Posted at: 03/18/2013 10:26 PM
Updated at: 03/18/2013 10:29 PM
By: Jill Galus, KOB Eyewitness News 4
The story of the sinking of the Titanic has been told and retold, but for the first time it is within reach in a way Albuquerque has never seen before.
April 15, 2013 marks the 101st anniversary of the infamous sinking of the Titanic. Starting Saturday, artifacts from the ship will be on display in Albuquerque at the New Mexico Museum of Natural History & Science. Creators of the exhibit hope the items will tell the personal stories of the 2,200 passengers aboard the ship. The exhibit features six rooms filled with relics.
"There's only been 5,000 artifacts taken from the ocean floor and 125 of those are here in Albuquerque," New Mexico Museum of Natural History & Science Executive Director Charles Walter said.
Walter gave KOB Eyewitness News 4 an exclusive sneak peek of some of the items pulled from more than 12,000 feet deep in the ocean.
"The leather bags that contained these, they were treated with oils back in the day, and whatever they treated them with, it stopped micro-organisms from eating away at it," Walter explained. "So these things in the bag, nothing could get to them."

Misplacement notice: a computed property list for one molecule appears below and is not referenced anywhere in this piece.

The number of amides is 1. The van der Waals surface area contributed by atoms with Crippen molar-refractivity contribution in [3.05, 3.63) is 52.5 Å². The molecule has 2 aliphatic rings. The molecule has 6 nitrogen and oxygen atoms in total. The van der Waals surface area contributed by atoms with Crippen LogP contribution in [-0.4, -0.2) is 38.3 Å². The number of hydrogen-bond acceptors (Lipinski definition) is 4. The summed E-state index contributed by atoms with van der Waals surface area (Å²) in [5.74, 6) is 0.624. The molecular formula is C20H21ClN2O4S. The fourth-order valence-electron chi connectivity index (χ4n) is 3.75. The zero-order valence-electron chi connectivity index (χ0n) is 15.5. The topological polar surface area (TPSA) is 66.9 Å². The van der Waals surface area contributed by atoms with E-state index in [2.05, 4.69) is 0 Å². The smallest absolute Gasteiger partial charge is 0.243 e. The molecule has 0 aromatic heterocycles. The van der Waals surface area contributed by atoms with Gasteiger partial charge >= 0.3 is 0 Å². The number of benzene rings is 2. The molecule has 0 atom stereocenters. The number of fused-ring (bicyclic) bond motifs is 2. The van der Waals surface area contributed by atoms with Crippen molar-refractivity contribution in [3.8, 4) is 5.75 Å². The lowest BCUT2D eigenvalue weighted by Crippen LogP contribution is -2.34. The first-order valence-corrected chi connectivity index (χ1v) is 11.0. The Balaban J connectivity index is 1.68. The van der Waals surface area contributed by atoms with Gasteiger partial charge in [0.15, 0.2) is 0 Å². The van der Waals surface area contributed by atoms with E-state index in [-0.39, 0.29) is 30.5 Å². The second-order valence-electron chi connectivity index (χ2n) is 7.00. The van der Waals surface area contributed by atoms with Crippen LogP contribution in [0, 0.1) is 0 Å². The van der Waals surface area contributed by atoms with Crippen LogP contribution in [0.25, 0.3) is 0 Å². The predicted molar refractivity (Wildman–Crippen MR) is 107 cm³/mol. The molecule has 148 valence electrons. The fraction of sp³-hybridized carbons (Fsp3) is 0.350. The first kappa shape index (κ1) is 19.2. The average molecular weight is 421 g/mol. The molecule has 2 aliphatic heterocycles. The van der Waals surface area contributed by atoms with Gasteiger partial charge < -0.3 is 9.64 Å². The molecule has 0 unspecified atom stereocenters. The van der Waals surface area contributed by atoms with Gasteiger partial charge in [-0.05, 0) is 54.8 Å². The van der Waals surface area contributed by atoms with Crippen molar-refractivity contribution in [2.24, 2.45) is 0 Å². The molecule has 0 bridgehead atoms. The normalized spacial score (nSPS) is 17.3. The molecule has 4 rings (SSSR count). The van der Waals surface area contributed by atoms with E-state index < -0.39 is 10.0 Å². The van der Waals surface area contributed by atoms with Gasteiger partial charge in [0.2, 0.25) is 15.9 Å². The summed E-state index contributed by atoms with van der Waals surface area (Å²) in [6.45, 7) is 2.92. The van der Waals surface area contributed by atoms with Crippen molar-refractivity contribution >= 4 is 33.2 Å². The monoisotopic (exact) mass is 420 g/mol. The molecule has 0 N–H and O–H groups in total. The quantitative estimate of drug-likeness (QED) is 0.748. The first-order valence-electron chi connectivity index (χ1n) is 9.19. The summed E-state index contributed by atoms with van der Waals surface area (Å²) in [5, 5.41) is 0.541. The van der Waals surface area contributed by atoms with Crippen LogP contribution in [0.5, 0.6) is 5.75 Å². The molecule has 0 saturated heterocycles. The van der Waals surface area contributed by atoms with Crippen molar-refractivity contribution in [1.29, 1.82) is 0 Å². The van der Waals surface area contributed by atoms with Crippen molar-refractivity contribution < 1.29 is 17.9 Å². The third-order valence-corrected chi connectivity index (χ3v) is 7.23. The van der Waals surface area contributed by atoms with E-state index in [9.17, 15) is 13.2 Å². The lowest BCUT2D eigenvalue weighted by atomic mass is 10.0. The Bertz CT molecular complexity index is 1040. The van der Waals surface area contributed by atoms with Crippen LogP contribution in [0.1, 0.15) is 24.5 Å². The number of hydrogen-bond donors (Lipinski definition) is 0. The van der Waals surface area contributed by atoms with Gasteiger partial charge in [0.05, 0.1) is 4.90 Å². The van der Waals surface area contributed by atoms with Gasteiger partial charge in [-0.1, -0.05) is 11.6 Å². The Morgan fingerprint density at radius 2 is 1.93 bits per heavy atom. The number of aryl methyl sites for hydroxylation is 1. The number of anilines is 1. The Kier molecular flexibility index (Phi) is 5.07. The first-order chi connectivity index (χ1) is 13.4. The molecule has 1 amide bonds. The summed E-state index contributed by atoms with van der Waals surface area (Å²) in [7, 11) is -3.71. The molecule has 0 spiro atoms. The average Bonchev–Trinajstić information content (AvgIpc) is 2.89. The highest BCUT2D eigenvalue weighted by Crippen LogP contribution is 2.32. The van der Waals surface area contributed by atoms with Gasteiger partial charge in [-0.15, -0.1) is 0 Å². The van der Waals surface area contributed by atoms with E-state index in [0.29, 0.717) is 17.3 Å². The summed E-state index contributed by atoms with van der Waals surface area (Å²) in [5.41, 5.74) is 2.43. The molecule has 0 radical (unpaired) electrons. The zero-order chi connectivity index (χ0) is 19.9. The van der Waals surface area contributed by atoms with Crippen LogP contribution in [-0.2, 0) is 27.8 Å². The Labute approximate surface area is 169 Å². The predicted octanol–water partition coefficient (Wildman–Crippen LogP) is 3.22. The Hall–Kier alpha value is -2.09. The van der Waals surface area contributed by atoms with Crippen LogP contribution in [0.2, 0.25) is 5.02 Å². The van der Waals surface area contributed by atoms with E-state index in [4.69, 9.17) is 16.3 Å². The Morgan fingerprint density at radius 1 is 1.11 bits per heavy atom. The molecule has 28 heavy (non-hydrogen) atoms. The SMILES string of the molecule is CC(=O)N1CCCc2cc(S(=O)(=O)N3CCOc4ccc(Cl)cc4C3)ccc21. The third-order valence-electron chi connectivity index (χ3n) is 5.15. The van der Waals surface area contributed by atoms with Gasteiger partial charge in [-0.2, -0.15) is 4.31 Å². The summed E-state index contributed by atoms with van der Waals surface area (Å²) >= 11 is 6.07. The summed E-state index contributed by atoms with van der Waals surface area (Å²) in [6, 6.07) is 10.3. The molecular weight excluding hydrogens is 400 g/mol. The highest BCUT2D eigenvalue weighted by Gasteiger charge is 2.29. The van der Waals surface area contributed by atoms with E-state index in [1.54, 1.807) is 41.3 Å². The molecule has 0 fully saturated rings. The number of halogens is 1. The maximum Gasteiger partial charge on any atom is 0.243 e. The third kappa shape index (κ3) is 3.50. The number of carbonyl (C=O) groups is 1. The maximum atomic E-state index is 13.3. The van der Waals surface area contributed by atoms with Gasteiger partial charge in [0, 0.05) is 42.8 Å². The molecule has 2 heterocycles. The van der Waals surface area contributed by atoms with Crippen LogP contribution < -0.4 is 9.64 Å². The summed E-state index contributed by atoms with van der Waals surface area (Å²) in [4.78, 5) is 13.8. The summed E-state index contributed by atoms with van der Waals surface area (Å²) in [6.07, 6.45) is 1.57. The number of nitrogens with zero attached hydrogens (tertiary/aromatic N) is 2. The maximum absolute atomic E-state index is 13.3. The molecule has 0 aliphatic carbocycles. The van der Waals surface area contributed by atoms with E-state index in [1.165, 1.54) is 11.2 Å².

There is also a model replica of the Titanic, complete with the exact number of life rafts surrounding the top of the deck to help put in perspective how prepared or ill-prepared they were for a disaster.
Visitors will also get to watch real footage showing the construction of the ship before it took off on its first and final voyage.
While the big-screen love affair between Jack and Rose is well-known to movie fans, Walter said, there were many amazing Titanic stories, even some from here in New Mexico.
"I met a friend here in Albuquerque, I was telling him about the exhibit he said, 'Oh, my grandmother was supposed to be on the Titanic,' and I went, 'Tell me about that,'" Walter said. "He said, 'Yes my family emigrated from over here from Great Britain and she had a ticket aboard the Titanic and she came and had an infection in one of her eyes.' Well, they didn't want any kind of infections aboard the ship, they were a very contained unit so they said, 'I'm sorry you can't go, and she was very upset she couldn't go."
It is the stories like that that will touch everyone who comes through the exhibit in a different way.
Walter said the exhibit is intended to be a very personal experience. When a guest arrives, they will be given a boarding pass for a passenger. As they leave, there is a memorial gallery where you will find out if that person was among those few hundred who survived.
The exhibit will also have a wall of ice, you'll be able to touch it and get a feeling for how cold it was in the North Atlantic the night the ship sank.
The Titanic Artifact Exhibition runs through October. For tickets, visit www.nmnaturalhistory.org.